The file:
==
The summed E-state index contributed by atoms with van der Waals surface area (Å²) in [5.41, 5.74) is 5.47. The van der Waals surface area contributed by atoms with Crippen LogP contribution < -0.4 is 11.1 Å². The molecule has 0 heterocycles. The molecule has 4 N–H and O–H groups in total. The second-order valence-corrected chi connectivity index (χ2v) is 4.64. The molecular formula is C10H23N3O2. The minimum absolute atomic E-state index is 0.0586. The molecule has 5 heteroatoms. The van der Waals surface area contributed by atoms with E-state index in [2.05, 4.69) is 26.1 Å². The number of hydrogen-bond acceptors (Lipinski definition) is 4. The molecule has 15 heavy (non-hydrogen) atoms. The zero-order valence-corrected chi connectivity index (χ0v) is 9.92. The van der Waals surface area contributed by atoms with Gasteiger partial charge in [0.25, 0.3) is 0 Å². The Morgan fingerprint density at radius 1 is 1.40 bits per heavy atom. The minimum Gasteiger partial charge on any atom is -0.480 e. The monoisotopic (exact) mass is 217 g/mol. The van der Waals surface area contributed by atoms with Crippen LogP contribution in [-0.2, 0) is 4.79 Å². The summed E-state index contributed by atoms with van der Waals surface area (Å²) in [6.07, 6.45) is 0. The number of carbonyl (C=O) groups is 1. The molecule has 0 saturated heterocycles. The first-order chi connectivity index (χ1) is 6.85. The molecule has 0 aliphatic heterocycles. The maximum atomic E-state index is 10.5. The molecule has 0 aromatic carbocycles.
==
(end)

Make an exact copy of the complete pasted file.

The summed E-state index contributed by atoms with van der Waals surface area (Å²) in [5.41, 5.74) is 5.47. The van der Waals surface area contributed by atoms with Crippen LogP contribution < -0.4 is 11.1 Å². The molecule has 0 heterocycles. The molecule has 4 N–H and O–H groups in total. The second-order valence-corrected chi connectivity index (χ2v) is 4.64. The molecular formula is C10H23N3O2. The minimum absolute atomic E-state index is 0.0586. The molecule has 5 heteroatoms. The van der Waals surface area contributed by atoms with E-state index in [2.05, 4.69) is 26.1 Å². The number of hydrogen-bond acceptors (Lipinski definition) is 4. The molecule has 15 heavy (non-hydrogen) atoms. The zero-order valence-corrected chi connectivity index (χ0v) is 9.92. The van der Waals surface area contributed by atoms with Gasteiger partial charge in [0.25, 0.3) is 0 Å². The Morgan fingerprint density at radius 1 is 1.40 bits per heavy atom. The minimum Gasteiger partial charge on any atom is -0.480 e. The monoisotopic (exact) mass is 217 g/mol. The van der Waals surface area contributed by atoms with Crippen LogP contribution in [-0.2, 0) is 4.79 Å². The summed E-state index contributed by atoms with van der Waals surface area (Å²) in [6.07, 6.45) is 0. The number of carbonyl (C=O) groups is 1. The molecule has 0 saturated heterocycles. The first-order chi connectivity index (χ1) is 6.85. The molecule has 0 aliphatic heterocycles. The maximum atomic E-state index is 10.5. The molecule has 0 aromatic carbocycles.